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St. Anthony’s, Morton Plant launch $5 million Alzheimer’s study

Margie Manning



Dr. Stuart Sinoff, medical director of neurosciences for BayCare Health System’s West Region in Pinellas County.

Your eyes may hold the key to detecting early signs of Alzheimer’s disease.

That’s the idea behind a $5 million, five-year study backed by BayCare Health System, University of Rhode Island and other healthcare providers to see if retinal scanning can help clinicians detect Alzheimer’s disease 20 years or more before patients develop symptoms.

The project, officially named the Atlas of Retinal Imaging in Alzheimer’s Study, or ARIAS, will take place at two BayCare hospitals — St. Anthony’s Hospital in St. Petersburg and at Morton Plant Hospital in Clearwater — as well as at Butler Hospital in Rhode Island. It’s funded largely by Morton Plant Mease Health Care Foundation and St. Anthony’s Hospital Foundation.

Local volunteers are being sought to take part in the study. Scroll to the bottom of the article to find out how to volunteer.

“The point is to look at the eye as the window to the brain, and to see if changes in your eye match up with changes in your brain,” said Jessica Alber, an assistant professor of research and cognitive neuroscientist at University of Rhode Island.

The study is structured to address both the growing number of people who have cognitive disorders as they live longer, as well as the ballooning cost of dementia cares, said Dr. Stuart Sinoff, medical director of neurosciences for BayCare Health System’s West Region in Pinellas County. Sinoff is one of the principal investigators for the study.

Currently, a key diagnostic tool for Alzheimer’s is positron emission tomography, or PET, scanning, which is used to detect amyloid protein plaques, a toxic protein the interferes with normal brain function. But that tool is expensive. A PET scanner can cost more than $1 million and is not available in many parts of the world. In addition, a single PET scan can cost as much as $4,500. Although the scans can detect brain pathology related to Alzheimer’s before symptoms develop, the expense means the scans often are not done until after symptoms start showing up and when drug therapies may no longer be effective.

The study will test what investigators say is a less costly method of early detection and one that is accessible to more people. Key to it is technology to look at the retina, the thin layer of tissue that lines the back of the eye.

As part of the study, researchers will take pictures of the retinas of participants with special blue, green and infrared lasers that are completely safe, but will allow for a microscopic look at its anatomy, changes in pigment chemicals and the movement of red blood cells in the retina.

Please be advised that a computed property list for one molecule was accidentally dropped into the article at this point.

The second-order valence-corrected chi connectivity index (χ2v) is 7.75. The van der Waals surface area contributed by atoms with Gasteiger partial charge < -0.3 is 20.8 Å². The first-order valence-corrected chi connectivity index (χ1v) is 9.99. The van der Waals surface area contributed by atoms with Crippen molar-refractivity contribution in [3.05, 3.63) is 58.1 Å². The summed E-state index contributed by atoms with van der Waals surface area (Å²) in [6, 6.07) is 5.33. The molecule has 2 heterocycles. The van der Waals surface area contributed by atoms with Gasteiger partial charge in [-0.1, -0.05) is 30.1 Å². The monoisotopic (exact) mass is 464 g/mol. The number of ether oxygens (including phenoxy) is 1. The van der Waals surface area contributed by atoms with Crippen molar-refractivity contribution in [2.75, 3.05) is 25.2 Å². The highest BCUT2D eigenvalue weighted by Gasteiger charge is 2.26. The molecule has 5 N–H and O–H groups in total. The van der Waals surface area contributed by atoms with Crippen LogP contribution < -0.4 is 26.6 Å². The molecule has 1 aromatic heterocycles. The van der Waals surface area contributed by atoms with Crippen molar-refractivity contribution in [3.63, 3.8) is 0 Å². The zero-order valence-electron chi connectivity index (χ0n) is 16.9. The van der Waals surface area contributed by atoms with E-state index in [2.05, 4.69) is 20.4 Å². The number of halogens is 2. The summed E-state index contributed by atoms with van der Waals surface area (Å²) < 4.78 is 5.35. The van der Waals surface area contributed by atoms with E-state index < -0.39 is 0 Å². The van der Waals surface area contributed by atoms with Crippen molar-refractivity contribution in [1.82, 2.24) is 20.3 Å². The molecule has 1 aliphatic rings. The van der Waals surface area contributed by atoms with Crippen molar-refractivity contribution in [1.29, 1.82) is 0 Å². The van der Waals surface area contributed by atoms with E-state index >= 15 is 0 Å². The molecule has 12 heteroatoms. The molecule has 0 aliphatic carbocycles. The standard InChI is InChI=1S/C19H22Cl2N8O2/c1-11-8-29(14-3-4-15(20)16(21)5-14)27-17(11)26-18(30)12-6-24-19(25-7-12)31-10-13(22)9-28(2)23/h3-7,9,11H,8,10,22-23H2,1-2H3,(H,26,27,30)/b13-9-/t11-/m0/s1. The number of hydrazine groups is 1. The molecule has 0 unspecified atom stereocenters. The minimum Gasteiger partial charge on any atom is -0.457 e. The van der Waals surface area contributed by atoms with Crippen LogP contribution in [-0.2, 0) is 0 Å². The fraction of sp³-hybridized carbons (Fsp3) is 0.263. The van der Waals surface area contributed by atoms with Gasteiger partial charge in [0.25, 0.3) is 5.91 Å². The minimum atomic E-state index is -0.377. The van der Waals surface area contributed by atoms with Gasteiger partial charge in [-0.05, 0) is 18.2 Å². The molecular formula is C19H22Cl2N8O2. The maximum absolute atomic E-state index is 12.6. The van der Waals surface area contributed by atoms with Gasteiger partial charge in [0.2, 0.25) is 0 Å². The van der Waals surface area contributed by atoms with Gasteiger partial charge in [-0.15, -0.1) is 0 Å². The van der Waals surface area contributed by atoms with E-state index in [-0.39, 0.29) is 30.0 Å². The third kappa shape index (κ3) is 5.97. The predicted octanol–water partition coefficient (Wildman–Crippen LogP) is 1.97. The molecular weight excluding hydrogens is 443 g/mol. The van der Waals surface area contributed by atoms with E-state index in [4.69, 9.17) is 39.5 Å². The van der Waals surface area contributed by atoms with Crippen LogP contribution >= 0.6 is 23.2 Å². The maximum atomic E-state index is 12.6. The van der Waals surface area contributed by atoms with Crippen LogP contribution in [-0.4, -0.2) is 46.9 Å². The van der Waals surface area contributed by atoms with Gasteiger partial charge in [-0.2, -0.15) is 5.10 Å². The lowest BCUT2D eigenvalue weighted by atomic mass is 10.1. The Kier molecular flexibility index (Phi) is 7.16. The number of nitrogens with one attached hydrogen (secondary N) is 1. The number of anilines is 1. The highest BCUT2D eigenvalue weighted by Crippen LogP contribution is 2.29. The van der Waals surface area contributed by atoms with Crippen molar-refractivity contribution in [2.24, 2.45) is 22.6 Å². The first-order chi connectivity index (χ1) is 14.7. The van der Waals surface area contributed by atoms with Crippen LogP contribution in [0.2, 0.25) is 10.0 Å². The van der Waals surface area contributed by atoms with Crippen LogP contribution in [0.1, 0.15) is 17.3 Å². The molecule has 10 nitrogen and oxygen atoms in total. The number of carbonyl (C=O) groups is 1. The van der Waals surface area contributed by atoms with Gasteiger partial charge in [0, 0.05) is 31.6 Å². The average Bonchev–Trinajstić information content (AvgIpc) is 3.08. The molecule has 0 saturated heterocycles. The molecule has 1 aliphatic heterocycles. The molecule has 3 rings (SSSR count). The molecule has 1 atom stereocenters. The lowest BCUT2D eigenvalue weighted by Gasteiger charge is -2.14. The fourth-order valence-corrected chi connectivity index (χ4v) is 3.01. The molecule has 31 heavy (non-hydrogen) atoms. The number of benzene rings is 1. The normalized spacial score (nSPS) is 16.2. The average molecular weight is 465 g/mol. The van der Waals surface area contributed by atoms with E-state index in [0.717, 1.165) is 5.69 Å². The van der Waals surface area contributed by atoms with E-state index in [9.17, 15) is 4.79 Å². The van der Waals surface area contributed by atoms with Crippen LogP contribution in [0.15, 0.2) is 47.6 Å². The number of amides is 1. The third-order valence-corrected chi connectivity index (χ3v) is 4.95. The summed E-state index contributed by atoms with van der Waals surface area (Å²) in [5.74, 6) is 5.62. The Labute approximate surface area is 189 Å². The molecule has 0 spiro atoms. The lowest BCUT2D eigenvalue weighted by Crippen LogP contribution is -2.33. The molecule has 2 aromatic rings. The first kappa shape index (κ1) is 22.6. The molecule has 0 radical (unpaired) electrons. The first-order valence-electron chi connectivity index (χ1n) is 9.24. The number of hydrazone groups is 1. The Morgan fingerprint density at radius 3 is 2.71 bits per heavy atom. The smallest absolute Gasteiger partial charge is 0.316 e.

“The cells in the neuronal layers of the retina are the same types as cells in the brain that are attacked by the disease, so cell changes in the retina might reflect the same changes that are happening in the brain,” said Peter Snyder, also a principal investigator and vice president for research and economic development at University of Rhode Island. “We can look more easily in the retina to see the effects of disease on the way blood is carried to brain and retinal cells.  We are also using a very new laser imaging technique that makes the chemical pigments in the retina fluoresce, and we think atypical changes in the amount of these chemicals might signal high risk for Alzheimer’s disease.”

When the study is complete, investigators want to make the technology available to optometrists and ophthalmologists, who could screen for the retinal biomarkers believed to be associated with Alzheimer’s disease and watch them over time.

“If clinicians see changes, they could refer their patients to specialists early on. We believe this could significantly lower the cost of testing. We may then identify more people in the very earliest stage of the disease, and our drug therapies are likely to be more effective at that point and before decades of slow disease progression,” Snyder said.

The ARIAS study will enroll 330 individuals between the ages of 55 and 80 years old, ranging from very healthy and low-risk adults, to persons with concerns about their memory, as well as patients with mild Alzheimer’s disease. Each participant will be examined at four different points over a three-year period, and each study visit includes an eye exam, a medical history discussion, some tests of how people think and how well they remember new information, the retinal imaging that is very much like the kind done at the eye doctor’s office, and measures of mood, walking and balancing, sleep habits and other types of medical information.

Tampa-St. Pete-Clearwater area residents can find out more about the study by calling Catrina Montgomery at 727-298-6077.

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